So the honor is for you who believe, but for those who do not believe, “The stone that the builders rejected has become the cornerstone,” and “A stone of stumbling, and a rock of offense.” They stumble because they disobey the word, as they were destined to do.
But you are a chosen race, a royal priesthood, a holy nation, a people for his own possession, that you may proclaim the excellencies of him who called you out of darkness into his marvelous light.
Once you were not a people, but now you are God’s people; once you had not received mercy, but now you have received mercy.
Beloved, I urge you as sojourners and exiles to abstain from the passions of the flesh, which wage war against your soul. Keep your conduct among the Gentiles honorable, so that when they speak against you as evildoers, they may see your good deeds and glorify God on the day of visitation. …
For to this you have been called, because Christ also suffered for you, leaving you an example, so that you might follow in his steps. He committed no sin, neither was deceit found in his mouth. When he was reviled, he did not revile in return; when he suffered, he did not threaten, but continued entrusting himself to him who judges justly.
He himself bore our sins in his body on the tree, that we might die to sin and live to righteousness. By his wounds you have been healed.
For you were straying like sheep, but have now returned to the Shepherd and Overseer of your souls.

16 thoughts on “Outsider No More

  1. Dear Dora,
    You’re so wise and offer such comfort. I have no doubt you are serving the Lord most honorably!
    I also have no doubt that finding you, among many, in this crowded sphere, was no accident.
    Know you’re appreciated!
    Peace,
    Susan ❤

    Liked by 1 person

    1. Susan,
      I feel the same, dear friend. It’s amazing that our union with Christ forges such bonds with those unseen but whose voice we recognize somehow. And it’s certainly no accident that I’ve found a fellow traveler in you through our mutual blogs. Stay bold. Stay firm in faith.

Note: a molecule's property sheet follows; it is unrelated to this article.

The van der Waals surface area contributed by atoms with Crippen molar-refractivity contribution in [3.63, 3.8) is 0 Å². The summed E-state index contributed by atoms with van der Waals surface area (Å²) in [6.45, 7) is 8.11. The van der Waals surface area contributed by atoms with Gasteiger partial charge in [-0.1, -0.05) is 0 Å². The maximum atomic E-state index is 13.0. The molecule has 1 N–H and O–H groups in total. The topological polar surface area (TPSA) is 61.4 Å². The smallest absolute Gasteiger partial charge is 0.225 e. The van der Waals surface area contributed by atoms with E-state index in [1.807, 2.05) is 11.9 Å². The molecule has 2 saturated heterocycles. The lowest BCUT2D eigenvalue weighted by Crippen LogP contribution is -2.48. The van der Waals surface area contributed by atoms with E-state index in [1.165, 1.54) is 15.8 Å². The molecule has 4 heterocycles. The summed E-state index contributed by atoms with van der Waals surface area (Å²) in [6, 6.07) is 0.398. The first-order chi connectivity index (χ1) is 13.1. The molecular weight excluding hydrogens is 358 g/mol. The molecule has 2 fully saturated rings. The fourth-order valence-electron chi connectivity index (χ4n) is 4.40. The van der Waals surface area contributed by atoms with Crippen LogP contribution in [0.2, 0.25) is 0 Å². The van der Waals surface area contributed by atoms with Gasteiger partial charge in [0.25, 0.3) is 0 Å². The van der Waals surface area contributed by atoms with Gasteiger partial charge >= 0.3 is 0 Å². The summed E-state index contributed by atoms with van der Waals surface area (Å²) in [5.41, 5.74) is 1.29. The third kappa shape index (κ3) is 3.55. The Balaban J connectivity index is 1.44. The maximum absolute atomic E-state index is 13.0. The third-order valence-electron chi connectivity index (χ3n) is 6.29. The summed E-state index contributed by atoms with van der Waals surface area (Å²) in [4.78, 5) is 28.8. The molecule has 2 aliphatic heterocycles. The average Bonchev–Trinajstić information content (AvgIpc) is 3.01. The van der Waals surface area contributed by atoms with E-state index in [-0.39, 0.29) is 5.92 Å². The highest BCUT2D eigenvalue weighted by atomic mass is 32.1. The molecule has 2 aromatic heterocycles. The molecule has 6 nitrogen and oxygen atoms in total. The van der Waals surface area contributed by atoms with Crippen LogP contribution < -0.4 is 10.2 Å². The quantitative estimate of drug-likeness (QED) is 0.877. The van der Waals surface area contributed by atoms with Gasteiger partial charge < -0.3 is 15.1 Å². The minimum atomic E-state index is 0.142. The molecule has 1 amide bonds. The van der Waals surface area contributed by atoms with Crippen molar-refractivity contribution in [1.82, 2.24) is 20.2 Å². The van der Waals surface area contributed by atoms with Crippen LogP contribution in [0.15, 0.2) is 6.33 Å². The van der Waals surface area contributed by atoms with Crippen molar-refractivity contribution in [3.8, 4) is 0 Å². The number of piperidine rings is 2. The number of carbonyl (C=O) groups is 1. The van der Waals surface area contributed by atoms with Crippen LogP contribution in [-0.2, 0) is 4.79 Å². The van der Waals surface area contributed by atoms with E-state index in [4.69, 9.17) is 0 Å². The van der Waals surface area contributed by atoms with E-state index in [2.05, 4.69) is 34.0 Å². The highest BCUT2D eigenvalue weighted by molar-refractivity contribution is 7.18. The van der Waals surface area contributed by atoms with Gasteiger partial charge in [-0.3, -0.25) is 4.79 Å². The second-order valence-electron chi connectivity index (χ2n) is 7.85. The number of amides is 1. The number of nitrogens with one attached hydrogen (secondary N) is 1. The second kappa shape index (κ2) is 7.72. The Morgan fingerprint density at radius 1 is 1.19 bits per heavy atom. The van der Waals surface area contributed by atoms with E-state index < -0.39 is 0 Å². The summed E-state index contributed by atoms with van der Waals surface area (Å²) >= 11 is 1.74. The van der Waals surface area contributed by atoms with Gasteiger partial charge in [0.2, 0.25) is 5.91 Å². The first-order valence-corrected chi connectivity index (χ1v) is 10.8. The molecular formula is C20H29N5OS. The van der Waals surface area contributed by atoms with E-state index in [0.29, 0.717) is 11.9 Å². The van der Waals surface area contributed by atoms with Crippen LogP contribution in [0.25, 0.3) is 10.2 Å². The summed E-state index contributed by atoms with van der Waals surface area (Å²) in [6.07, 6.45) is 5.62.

pax,
      dora

      Liked by 1 person

  2. “Playing it safe has never been more dangerous than when sociopolitical tides shift rapidly.” This is so true, Dora. I am asking God for wisdom and discernment to not be swayed with all these sociopolitical changes. I do not ever want to be so arrogant as to think that I could never be deceived. I want to be on the side of calvary and not on the popular and wide path. So thankful for your writings sister. Love, hugs and blessings!

    Liked by 2 people

    1. Thank you Mandy! Amen to every prayer for wisdom and discernment. May we be found faithful by the grace of God in whom alone we place our trust. God bless and keep you dear sister.
      pax,
      dora

      Liked by 1 person

    1. Jimmy,
      You’re right. I think the church gets in trouble either when we blur the boundaries between ourselves and the world’s perspectives or we adapt to them. Then we choose wrongly.
      pax,
      dora

      Liked by 1 person

  3. “My kingdom is not of this world…” and the two never mix well. So many think the two can be blended, but they will always be oil and water, never truly one.
    Well done Dora! A great post to remind us all.

    Liked by 1 person

    1. Dwight,
      I have to remind myself of this regularly. As you say, oil and water. Or a weak compromising mixture of hot and cold, in which case, Christ warns us in Rev. 3:16, “because you are lukewarm, and neither hot nor cold, I will spit you out of my mouth.”
      pax,
      dora

      Liked by 1 person